For accomodations at the Canyon, do a search for "Grand Canyon Lodging" There are campgrounds both inside and outside the park boundaries, but nothing close to the rim--which is where you want to be.

    Yes, definitely stop at the Cameron Trading Post on your way to the east entrance to the South Rim. DO NOT order a "full" Navajo Taco unless you're going to split with a family of four. Breakfasts and lunches are also great, but if there are more than two tour busses in the parking lot, be prepared for a wait. No problem, you can cruise through the post while waiting. Yes, they have Navajo Tacos for breakfast. There are motel rooms at Cameron, but this is definitely indian country. Lots of touristy farkles to look at, plus some hand made Navajo rugs. (take two aspirin and sit down before checking the prices)

    There are some interesting backroads around and in the park. But they are time consuming. I'd suggest spending your time at the Canyon mostly as a pedestrian, and do some of those other really interesting dirty roads elsewhere, as mentioned by others.

    pmdave

  7. #22
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    Quote Originally Posted by JohnR100RS View Post
    The Moke Dugway (sic) around the four corners and another dirt road that goes from Chama ,NM to Bayfield Co . Good Luck .
    Mokie Dugway.




    its UT 261, between Mexican Hat and some road junction west of Blandings. SE corner of Utah.
    Ride Safe, Ride Lots

  8. #23
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    More info on the Moqui (Mokee, Mokie, etc.) Dugway at

    http://www.midwestroads.com/otherstates/mokidugway/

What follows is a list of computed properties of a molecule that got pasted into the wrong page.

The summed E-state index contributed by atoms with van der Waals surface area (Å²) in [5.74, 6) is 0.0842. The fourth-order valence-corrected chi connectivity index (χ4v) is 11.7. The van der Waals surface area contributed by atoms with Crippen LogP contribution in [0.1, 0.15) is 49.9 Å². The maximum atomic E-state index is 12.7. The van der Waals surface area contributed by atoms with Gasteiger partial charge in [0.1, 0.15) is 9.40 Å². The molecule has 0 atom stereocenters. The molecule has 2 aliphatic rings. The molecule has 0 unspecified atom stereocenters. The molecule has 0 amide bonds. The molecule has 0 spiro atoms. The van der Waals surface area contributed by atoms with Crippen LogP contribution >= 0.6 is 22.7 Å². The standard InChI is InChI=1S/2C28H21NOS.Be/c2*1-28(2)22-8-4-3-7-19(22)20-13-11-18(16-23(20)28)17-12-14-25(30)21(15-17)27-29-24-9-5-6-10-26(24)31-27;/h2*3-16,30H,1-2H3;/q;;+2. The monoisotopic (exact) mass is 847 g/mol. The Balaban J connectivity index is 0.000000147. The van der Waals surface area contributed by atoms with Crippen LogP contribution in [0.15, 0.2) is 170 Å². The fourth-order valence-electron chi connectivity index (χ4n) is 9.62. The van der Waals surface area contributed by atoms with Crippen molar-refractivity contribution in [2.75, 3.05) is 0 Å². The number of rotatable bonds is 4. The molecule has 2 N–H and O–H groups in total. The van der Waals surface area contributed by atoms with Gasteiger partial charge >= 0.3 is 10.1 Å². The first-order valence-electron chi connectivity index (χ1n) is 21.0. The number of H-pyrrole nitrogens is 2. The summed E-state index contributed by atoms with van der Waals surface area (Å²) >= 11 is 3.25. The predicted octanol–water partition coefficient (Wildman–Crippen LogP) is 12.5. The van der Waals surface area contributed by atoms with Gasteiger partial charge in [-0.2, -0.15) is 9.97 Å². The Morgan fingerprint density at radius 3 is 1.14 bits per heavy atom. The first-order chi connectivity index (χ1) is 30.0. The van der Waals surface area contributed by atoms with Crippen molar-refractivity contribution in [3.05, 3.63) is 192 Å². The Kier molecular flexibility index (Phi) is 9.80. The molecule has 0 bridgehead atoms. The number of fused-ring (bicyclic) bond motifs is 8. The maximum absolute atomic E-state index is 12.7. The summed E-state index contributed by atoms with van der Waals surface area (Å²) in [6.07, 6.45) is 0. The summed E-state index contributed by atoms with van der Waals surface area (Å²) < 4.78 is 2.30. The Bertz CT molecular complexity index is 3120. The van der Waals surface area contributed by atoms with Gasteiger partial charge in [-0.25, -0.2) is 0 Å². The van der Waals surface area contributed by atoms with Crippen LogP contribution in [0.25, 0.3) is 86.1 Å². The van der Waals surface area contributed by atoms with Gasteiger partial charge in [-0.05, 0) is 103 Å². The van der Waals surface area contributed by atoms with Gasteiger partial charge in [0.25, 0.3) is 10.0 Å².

pmdave

  9. #24
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    Quote Originally Posted by Polarbear View Post
    One I've found to almost always work! Beef Jerky. The meanest dogs are always hungry too. My jerky is almost always easy to get too and handy and a rushing dog, about to have your leg for a treat, will all of a sudden be your best friend with dried steak in your hands. You just have to act fast and have the jerky ready. Now, this is a trick in itself. Works though. Randy
    I can see the ad now: BMW accessory leather holster sized just right for two sticks of emergency beef jerky. Includes leg strap for quick draw capability. Sleeve-end hidden "six shooter" model also available with powerful spring action. Shoots one stick of jerky every time you straighten your arm and point, up to six sticks. Can be color matched to Aerostich jackets.
    Warning! Avoid attempting to attract waitress for bill, or waving at other bikers, with a loaded "six shooter".

    pmdave

  10. #25
    MAYLETT
    Guest
    As long as we're posting photos, here are some of the Burr Trail. The scenery and switchback section is similar to the Moki Dugway but a bit more remote and wild. Plan the right route, and you can easily ride them both without any backtracking. Really, the photos make the switchbacks look worse then they actually are. A good part of the Burr Trail is paved (sort of) to accommodate the occasional tourist sedan (bottom photo). There was a great deal of controversy and environmental lawsuits filed a few years back when the local county decided to pave a section of it.


    Aerial view of Burr Trail Waterpocket Fold climb switchbacks.


    Looking east from the top of the Waterpocket Fold switchbacks in Capitol Reef Nat'l Park.


    Mostly minimally paved section of Burr Trail through Long Canyon, near Boulder, Utah